Now, let’s move to Q&A. We’re going to try to get as many analysts as possible, so we ask that you limit yourself to just one question and only if needed, a related follow-up. If you have additional questions, you can reach out to Ryan and the Investor Relations team after the call.

With that, Brad, can you please give the instructions for asking a question?

Questions and Answers:

Brad Lerman — Senior Vice President, General Counsel and Corporate Secretary

[Operator Instructions] Lastly, please be advised that this Q&A session is being recorded. For today’s session, Geoff, Karen and Ryan are joined by Sean Salmon, EVP and President of the Cardiovascular portfolio and former Head of the Diabetes Operating Unit; Bob White, EVP and President of the Medical Surgical portfolio; and Brett Wall, EVP and President of the Neuroscience portfolio. [Operator Instructions] We’ll take the first question from Vijay Kumar at Evercore ISI. Vijay, please go ahead.

Vijay Kumar — Evercore ISI — Analyst

Hi, guys. Thanks for taking my question. Geoff and Karen, maybe I had a two part question, I’ll ask both questions [Phonetic] right away. When I look at that 4% to 5% organic guide for fiscal ’23, perhaps it came in slightly better than expected. Can you talk about some specific assumptions around — you noted supply chain, there were some back orders, is there some contribution from supply chain back orders? Any further disruption from supply chain? What are you assuming for diabetes, robotics? I think China VBP is something that investors have asked.

And Geoff, related to that, I think, if I take a step back, the Medtronic thesis [Phonetic] of mid singles, top high singles earnings, consistency has been something that people have questioned. We’ve had some moving parts over the years. As you look at all the changes that have happened, maybe talk about what gives you the confidence that this consistency of mid singles on the top and high singles on the EPS line should be something that investors should look forward to?

Geoffrey S. Martha — Chairman and Chief Executive Officer

Sure. Well, let me — thanks for the question Vijay, maybe I’ll take the second part of that question, and then, Karen can take the first part of the details behind the 4% to 5% for FY ’23. But on the second part in terms of the confidence of getting back to — getting to that constant mid single digit currency top line and high single digit EPS growth or double digit total return to shareholders, I do think we’re putting the right things in place.

So first of all, just over the next — Karen can detail this, but over the next year, you’ll see the acute back order issues that we faced in Q4 those abate over the next quarter or so, and we can get into the details of that. In addition, we’re definitely anniversarying a lot of things that hurt us in FY ’22, like exiting the LVAD business, the Navion recall, some tough comps on our ventilator business during the height of the pandemic. So these things abate over — these things go away over the course of the fiscal year and you’re starting now, actually.

And then finally, we’ve got a lot of growth catalysts. We’ve talked a lot about the pipeline and I can go through that. There’s a long list. I went through a lot of it on the — in the commentary, but it’s much broader than like the Hugo or our soft tissue robot, and RDN. There is — those are big ones, but there’s a whole lot of other ones as well.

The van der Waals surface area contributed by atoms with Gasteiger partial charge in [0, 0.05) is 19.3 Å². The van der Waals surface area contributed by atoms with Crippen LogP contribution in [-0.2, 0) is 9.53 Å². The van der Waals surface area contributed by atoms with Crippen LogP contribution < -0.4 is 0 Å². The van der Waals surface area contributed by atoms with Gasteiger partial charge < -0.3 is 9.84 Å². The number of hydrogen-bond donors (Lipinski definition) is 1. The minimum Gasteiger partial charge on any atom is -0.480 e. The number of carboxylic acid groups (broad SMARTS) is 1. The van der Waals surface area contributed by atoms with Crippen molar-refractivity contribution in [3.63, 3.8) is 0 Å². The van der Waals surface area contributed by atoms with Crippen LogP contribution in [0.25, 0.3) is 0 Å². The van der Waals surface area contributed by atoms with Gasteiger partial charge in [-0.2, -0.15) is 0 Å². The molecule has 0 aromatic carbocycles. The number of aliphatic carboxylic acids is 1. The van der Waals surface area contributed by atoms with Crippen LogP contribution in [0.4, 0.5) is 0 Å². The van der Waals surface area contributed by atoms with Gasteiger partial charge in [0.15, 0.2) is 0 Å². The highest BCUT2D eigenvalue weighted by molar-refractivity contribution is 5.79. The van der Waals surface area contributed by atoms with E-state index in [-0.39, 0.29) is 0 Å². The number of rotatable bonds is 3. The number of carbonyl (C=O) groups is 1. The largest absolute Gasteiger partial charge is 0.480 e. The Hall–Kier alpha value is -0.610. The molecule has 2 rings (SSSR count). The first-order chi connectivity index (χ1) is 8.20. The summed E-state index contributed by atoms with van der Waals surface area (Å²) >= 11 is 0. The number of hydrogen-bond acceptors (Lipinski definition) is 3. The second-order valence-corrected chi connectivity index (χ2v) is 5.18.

And then — so that — those things kick in, in the second half of this year and then get even bigger in FY ’24. And then finally, we’ve got some portfolio moves that over the next year or so, I think we’ll — that’s — that will add to this. So that’s how we get from where we are to back to that, the numbers that you quoted.

And then the second part of your question gets to kind of the confidence and the consistency, and I’d say there are two things. One is having this robust pipeline spread across all of our businesses. And we’ve been working hard over the last couple of years to double down on our innovation, putting more into R&D, the new operating model that we have the 20 operating units, we have a clear visibility into their end markets, their competition, people are getting evaluated on their pipeline. And we’re putting more into R&D and as well as some meaningful tuck-in acquisitions, like we just mentioned Intersect ENT closing and in the Cardiac Ablation Solutions space or the AFib space, the Affera acquisition. These are meaningful adds. So I get — that gives us diversity and more growth on the top line.

But the piece that we really have been focusing on over the last year and is important for our future in terms of consistency is the global operations and supply chain changes that we made. These are — coming into this role, myself and the team identified this as an opportunity for us, brought in Greg Smith, as we mentioned in the commentary over a year ago and really already centralized our supply chain.

Our global ops and supply chain was really set up for a different era, past era, and we had to make those changes. And unfortunately, they haven’t fully taken hold yet, they need more time to mature. I would have liked to have this — those moves done earlier. It definitely would have helped in Q4 because the supply chain issues came hit us [Phonetic] fast and hard and especially in the back half of the quarter, more supplier decommits than we’ve ever seen.

But the good news is that we’re not just getting started on this transformation of supply chain. I’d hate to be starting it now in the middle of this environment. We’re well down the path and to building in that resiliency. We’ve made these moves, and we’re confident that these changes will give us that resiliency that we need and that dependability.